Recently, the messaging app LINE caught my eye – primarily based on the fact that it was featured as the number 14 company in Fast Company’s “World’s 50 Most Innovative Companies” issue. On the surface, it seems to offer the same messaging benefit as many other apps, but with a differentiating functionality in the form of electronic “stickers” that are more or less souped-up emojis. These stickers add a new level of emotion to the messages sent through LINE and the animal characters featured have become sought after enough to warrant Line Friends retail stores dedicated to selling products with their likeness. The net effect is a “cuter, more friendly” experience that has spawned a 560 million registered user community primarily in Asia, but starting to scale globally and attract a lot of influencers and businesses to its platform.
In the Fast Company article, user Kavi Halemane (executive VP and head of digital at The Collective – rock band, Linkin Park’s management company) describes LINE’s point of difference in the crowded messaging app space as having the most “soul.” I agree with him that this could hardly be considered a technical term, but it did feel like a distinctly different brand attribute articulation. It also felt like a strong way to describe what differentiates many of the best brands we know and love.
To me, a brand’s soul is the deep, gut-level truth about why the brand exists that you observe through everything the brand says and does. If a brand has a well understood soul and the ability to execute against it, the results can seem effortless from the outside. However, the challenge for many marketers is that, unlike how we talk about a person’s soul, a brand’s soul needs to allow for how it will make enough money to sustain itself. We are used to separating who a person is from what they do for a living, but this cognitive dissonance in a brand is unsustainable in both consumer appeal and commercial viability. Which is why I believe soul can’t be the same thing as the typical brand articulations we put on paper: vision, purpose, character, voice, etc., but instead, manifests itself as the connective tissue between these guidelines. It is the reality of the day-to-day operations, communications and the stuff that happens (or doesn’t) when the consumer isn’t watching.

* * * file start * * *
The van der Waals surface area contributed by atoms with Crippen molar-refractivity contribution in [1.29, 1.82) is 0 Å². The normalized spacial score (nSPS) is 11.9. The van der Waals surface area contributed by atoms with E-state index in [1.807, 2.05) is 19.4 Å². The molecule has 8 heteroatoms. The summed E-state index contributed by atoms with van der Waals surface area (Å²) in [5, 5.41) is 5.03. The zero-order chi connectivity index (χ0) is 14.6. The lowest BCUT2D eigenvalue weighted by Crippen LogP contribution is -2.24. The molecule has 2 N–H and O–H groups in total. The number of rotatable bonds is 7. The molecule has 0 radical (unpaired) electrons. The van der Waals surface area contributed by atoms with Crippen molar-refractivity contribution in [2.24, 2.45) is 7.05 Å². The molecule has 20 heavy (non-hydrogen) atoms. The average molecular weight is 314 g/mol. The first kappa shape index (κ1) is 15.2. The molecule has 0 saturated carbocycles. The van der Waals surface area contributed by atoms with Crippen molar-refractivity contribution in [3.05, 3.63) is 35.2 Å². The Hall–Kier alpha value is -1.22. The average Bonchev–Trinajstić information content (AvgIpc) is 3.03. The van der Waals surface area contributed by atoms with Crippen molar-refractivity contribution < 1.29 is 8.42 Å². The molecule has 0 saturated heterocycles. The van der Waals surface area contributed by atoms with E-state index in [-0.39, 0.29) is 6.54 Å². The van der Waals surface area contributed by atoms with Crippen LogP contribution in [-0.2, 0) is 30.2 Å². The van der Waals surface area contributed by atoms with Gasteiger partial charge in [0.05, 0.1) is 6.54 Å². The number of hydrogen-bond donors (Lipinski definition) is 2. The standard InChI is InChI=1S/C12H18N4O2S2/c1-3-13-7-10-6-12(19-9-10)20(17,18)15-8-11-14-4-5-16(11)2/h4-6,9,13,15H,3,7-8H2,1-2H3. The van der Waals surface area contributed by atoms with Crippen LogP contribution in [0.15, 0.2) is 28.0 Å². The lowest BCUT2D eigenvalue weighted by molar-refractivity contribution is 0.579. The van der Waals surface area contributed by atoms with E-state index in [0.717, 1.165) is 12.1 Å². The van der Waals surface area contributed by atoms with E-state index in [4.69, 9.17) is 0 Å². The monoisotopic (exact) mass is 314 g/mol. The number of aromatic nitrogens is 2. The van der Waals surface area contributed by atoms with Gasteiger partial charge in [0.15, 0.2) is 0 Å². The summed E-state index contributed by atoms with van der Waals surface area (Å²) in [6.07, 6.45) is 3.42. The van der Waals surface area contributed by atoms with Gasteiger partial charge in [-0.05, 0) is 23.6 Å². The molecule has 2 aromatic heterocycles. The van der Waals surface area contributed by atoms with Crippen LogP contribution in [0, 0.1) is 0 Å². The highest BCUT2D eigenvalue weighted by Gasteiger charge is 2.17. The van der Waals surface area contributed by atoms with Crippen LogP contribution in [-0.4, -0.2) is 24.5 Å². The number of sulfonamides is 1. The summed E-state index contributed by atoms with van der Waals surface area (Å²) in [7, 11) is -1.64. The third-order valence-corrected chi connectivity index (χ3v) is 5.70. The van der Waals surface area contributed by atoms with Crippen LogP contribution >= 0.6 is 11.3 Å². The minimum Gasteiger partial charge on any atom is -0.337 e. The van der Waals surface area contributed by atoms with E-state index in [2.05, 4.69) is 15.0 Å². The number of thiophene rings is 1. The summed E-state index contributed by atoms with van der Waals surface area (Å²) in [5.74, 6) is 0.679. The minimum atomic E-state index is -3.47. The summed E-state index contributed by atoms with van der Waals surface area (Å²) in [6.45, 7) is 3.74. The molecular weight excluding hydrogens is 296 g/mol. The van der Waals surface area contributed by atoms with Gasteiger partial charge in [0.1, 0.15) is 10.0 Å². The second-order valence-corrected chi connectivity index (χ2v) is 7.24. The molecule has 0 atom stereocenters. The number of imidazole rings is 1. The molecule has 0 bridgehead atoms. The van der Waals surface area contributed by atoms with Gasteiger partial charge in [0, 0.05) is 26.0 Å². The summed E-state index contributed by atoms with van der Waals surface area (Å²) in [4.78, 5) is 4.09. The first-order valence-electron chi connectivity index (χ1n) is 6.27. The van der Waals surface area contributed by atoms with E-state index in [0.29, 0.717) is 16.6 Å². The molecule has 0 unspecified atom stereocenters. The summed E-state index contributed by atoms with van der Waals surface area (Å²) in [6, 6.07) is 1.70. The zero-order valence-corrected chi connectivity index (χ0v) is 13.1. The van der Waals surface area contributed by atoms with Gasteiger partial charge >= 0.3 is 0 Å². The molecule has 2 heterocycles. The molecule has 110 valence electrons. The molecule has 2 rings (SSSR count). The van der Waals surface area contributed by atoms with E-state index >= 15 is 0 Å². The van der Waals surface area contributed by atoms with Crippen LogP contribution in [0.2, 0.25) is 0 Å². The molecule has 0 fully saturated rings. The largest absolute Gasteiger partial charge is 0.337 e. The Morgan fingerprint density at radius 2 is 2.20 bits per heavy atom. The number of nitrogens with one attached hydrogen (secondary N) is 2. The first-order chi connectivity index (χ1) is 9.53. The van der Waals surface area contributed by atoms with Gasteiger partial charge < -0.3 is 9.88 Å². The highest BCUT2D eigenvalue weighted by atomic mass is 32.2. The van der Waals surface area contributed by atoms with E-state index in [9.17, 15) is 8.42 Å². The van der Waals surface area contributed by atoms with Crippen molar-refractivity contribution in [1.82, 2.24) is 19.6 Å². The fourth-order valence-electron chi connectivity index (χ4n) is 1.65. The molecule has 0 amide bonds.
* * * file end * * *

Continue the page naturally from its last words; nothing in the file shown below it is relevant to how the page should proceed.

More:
When I think about brands with soul, the first thought that comes to mind is that, by definition, it is universal. The brand’s actions are authentic and consistently reinforce who it is. You rarely, if ever, have an experience with the brand that doesn’t reaffirm what you already believe to be true. But most importantly, the brand is proud of who it is, including what it offers the consumer for their money. I believe the presence of soul in brands can be observed when the least glamorous parts of consumer experience still fit the vision; The customer service responses mirror the original selling process, the social media posts make you want to re-post, and the products are just as great a year out of the box as they looked on the shelf. Every touch point has been thought through and is effortlessly “on brand equity” making us, the consumers, eager to buy what’s for sale.
So, as a brand builder, I see a few important jobs when it comes to turning your brand’s soul into a business driver. Because while there are certainly negative case studies of greed, “selling your soul” is exactly what a brand should be doing. First, seek to understand your soul as it is. You can improve your brand’s soul, but should not make it something so aspirational (read fake) it becomes disconnected from your product line or unattainable. Then, you need to care about it. As Seth Godin taught me, “Caring is a competitive advantage.” When you have solid grasp of your soul and you care enough to deliver, I believe the logical result is that your execution will improve to mirror your soul and you’ll care even more. This commitment to presenting the very best version of your brand at every touch point will attract those who find value above the purchase cost – your tribe of brand loyalists. And, if you’ve done your due diligence on the market, your brand’s soul can one day do what LINE’s soul has done thus far, make money that people are glad to pay on products that LINE is proud to produce. Incredibly for LINE, selling the commercial manifestation of their soul, in the form of stickers that lend their personalities to users for “more fun and expressive chats,” delivered $210 million of revenue in Q3 2014. That’s a lot of money for a slice of brand soul.